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Comment Re:Newsflash, the desperate have computers too (Score 1) 176 176

That said, things are different now and it is harder for older people to find suitable partners -- they're fishing in a dwindling pool full of: - Unpleasant, bitter divorcees who have had their personalities permanently ruined - The unmarryable -- men and women -- who haven't been able to attract anyone due to serious flaws of one kind or another - The permanently single -- aka the creepy 55 year old guy still hitting on women in the bar with no intention of settling down or even being honest

They should be hunting widowers.

Comment Re:Storm (Score 1) 8 8

Thunder, lightning, and intermittent power - not too bad.

Barns tumbling down - now we're talking a storm. Are tornadoes common or not down there?

I presume that the lay of the land is a bit different in Georgia than Iowa - a little more "closed" where you can't see very far anyway - that would bother me.

I've been out storm spotting a few times in the last few years (usually get called out 4-5 times per summer) and I've seen skies that were truly scary a handful of times (scary enough to warrant a call home to get everyone downstairs).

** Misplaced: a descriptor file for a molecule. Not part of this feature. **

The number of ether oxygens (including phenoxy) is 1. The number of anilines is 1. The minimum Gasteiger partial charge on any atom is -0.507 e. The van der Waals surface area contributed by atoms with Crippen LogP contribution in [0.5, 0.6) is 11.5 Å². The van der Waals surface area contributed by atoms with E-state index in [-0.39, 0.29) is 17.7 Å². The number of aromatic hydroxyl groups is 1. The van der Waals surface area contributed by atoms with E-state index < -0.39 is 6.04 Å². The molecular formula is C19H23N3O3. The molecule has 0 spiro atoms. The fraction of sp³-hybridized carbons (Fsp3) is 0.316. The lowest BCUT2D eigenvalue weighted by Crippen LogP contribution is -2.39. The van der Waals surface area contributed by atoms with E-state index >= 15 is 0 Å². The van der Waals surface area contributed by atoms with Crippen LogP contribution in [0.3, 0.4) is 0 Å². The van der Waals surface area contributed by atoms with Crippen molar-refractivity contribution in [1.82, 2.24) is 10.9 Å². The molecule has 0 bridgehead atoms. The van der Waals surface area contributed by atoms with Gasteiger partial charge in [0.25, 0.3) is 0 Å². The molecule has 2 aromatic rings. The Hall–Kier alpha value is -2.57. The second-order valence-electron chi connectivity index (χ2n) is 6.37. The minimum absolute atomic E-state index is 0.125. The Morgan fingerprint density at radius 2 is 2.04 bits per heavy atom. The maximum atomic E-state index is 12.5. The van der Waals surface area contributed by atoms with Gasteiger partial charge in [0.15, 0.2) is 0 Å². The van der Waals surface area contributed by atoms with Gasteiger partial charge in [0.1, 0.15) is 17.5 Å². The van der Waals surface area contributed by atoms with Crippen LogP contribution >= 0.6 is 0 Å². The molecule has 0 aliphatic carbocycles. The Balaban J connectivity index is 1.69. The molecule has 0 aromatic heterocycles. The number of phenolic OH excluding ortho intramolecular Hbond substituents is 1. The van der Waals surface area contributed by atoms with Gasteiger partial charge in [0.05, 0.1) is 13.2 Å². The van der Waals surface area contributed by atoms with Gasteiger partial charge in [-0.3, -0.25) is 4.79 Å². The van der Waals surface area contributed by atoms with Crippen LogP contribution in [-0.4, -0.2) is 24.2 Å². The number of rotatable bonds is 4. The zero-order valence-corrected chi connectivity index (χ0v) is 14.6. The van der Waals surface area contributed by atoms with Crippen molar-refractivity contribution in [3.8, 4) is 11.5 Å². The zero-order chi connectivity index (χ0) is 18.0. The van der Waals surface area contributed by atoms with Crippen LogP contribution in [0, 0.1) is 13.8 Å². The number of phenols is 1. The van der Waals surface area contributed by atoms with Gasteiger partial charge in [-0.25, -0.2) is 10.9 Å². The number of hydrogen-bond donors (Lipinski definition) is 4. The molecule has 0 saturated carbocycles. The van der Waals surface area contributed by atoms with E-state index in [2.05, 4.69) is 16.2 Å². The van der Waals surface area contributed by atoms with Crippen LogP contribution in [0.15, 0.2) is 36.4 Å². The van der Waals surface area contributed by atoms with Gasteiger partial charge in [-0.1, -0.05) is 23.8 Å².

United States

Submission + - Water Vapor More Important Than Carbon Dioxide?

An anonymous reader writes: University of Wisconsin climatologist Reid Bryson has argued that the climate is changing but carbon dioxide is not the main cause. According to Bryson, water vapor absorbs 80% of the heat from the Earth's surface, and carbon dioxide absorbs only 0.08%. He believes that computer models that predict future climate put too much emphasis on carbon dioxide and not enough on water vapor and cloud coverage. Ice core studies show atmospheric carbon dioxide tracking closely with temperatures, but also show that carbon dioxide changes follow temperature changes, rather than lead. Bryson blames the long-term natural variation of the climate for our current warming: 'All this argument is the temperature going up or not, it's absurd. Of course it's going up. It has gone up since the early 1800s, before the Industrial Revolution, because we're coming out of the Little Ice Age, not because we're putting more carbon dioxide into the air.'

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